by Stan Mathewson, EV owner
Recent developments in battery technologies and manufacturing, along with state and federal incentives, are helping transform electric vehicles (EVs) —cars and trucks — from being a niche vehicle, used by relatively few people, to being the “rational, economic choice” for many.
Most agree that the mass adoption of electric vehicles is close to the tipping point.
Tony Seba, a well-recognized expert on disruptive technologies, notes that the electric car is such a technology. He points out that, just as in 1900 when the horse dominated the Easter Parade in New York City, so today, in 2019, the gasoline engine car dominates our highways.
Yet, by 1913, the automobile had completely replaced the horse.
Given the faster rate of change in 2019 compared to 1900, the electric car will be dominant in just a fraction of those 13 years. As prices of internal combustion engine (ICE) vehicles and battery electric vehicles (BEV) become comparable—likely around 2022—economics alone will cause this disruption.
In addition, there will be plenty of options for consumers. Automotive News recently reported that, by 2022, over 100 models of electric vehicles will be available from the major automakers and a few start-ups.
Economics. BEVs are more efficient and cheaper to maintain and operate than gasoline-powered vehicles.
No Green House Gases (GHGs). There are no tailpipe emissions. Ontario’s electricity is almost all generated from non-fossil fuel sources, so there are also almost no GHGs created when you drive a BEV in Ontario.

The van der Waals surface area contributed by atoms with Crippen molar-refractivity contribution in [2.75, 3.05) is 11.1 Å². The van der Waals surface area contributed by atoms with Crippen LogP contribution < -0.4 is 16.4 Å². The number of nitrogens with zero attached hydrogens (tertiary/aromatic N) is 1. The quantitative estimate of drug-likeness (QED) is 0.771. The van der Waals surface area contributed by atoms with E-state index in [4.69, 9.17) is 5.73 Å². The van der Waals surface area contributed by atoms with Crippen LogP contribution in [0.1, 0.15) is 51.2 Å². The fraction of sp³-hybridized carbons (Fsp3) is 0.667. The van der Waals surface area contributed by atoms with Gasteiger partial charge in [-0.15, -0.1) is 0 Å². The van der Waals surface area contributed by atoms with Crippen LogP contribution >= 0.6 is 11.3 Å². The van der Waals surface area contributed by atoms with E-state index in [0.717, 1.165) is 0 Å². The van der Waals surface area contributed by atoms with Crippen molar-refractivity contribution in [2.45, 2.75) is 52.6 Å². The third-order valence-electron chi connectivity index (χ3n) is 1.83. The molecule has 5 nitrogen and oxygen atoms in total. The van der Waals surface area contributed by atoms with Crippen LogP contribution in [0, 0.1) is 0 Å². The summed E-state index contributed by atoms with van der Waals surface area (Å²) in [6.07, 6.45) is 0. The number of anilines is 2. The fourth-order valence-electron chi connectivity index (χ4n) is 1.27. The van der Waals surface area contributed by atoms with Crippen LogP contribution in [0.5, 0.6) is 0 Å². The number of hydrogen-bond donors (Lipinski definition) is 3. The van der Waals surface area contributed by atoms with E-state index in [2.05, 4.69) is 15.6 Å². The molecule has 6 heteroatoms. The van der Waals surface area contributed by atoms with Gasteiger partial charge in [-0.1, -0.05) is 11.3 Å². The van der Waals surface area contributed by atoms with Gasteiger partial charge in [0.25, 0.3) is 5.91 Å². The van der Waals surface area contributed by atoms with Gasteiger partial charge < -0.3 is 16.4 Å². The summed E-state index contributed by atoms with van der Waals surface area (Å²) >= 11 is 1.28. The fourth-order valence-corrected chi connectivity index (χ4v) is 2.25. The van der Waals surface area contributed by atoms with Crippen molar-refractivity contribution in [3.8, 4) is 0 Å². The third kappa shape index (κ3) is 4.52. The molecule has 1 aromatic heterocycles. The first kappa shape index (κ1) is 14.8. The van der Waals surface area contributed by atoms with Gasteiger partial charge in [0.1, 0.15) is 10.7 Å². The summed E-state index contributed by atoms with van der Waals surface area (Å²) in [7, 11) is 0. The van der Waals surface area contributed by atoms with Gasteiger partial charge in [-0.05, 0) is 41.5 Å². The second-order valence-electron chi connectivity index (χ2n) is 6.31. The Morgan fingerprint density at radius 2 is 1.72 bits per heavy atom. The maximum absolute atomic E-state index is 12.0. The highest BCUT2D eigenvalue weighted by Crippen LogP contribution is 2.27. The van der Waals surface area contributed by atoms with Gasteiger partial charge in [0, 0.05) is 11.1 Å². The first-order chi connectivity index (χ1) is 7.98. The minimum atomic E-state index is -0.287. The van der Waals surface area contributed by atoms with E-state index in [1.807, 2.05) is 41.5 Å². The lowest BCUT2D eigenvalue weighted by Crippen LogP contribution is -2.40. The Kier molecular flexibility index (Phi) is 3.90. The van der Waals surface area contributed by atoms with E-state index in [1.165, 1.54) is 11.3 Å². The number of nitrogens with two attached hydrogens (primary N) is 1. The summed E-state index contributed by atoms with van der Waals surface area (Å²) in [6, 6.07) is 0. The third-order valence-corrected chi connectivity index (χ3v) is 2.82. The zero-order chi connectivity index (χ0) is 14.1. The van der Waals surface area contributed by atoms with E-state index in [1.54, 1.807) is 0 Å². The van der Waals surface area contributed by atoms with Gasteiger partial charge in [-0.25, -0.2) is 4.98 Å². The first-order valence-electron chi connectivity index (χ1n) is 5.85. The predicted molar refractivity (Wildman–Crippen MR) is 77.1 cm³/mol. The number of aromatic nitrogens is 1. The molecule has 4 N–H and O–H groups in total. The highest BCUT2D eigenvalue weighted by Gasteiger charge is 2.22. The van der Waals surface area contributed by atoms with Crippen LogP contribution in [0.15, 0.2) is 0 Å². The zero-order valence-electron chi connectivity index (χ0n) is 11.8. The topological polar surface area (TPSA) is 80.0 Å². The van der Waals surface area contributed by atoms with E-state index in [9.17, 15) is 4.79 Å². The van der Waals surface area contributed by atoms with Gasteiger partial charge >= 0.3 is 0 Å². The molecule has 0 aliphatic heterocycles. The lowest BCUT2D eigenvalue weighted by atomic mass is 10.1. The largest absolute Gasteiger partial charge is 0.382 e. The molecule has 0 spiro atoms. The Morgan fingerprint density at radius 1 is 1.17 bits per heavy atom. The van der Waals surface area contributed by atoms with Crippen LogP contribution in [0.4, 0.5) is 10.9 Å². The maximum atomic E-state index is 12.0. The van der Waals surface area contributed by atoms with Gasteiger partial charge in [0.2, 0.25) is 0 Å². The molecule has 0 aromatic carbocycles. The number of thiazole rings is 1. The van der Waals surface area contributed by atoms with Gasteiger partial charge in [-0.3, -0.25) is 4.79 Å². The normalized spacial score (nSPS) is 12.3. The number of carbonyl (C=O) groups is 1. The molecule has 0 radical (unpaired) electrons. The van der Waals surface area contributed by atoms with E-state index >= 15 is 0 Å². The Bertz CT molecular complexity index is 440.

Efficiency. Energy costs money. So it stands to reason that the most efficient vehicle is likely to be the most cost-effective. The following graph demonstrates that a BEV is nearly 6 times more efficient than an ICE and over 3 times more than a Hydrogen Fuel Cell Vehicle.
If you are like the author and drive your Tesla Model 3 21,000 km in a year, your energy costs, including charging at Tesla Superchargers during long trips, would cost you around $300.
Performance. Most people know that the Tesla P100D is the fastest accelerating production car on the planet and, in fact, is a big 4-door sedan that is quicker than many pure race cars. Even more modestly powered BEVs have surprising acceleration due to the relatively high torque of the electric motor at low rpms.
Handling, braking, steering and ride are also important, and BEVs are on par with comparably-priced ICE vehicles.
Oh, and did I mention that they are QUIET?
Range Anxiety. Often cited as the main obstacle to mass adoption by consumers, range is a consideration. However, if you are like the vast majority of automobile owners, you drive an average of 41 km per day (Natural Resources Canada, Office of Energy Resources). This means that you would be able to drive a BEV with a range of 300 km for 7 days before having to recharge.
“OK,” you say, ”but what if I want to visit family in Montreal—or Calgary—and I live in Orillia?” That is a consideration, so let’s talk about charging vs. filling the gas tank.
Charging. Over 90% of your charging will be done at home if you live in a single family home. If you live in an apartment or condo, the facilities for charging may not be available—yet. However, public charging stations are widespread.
Plugshare is an app that will lead you to the nearest charging station. There are more than you think.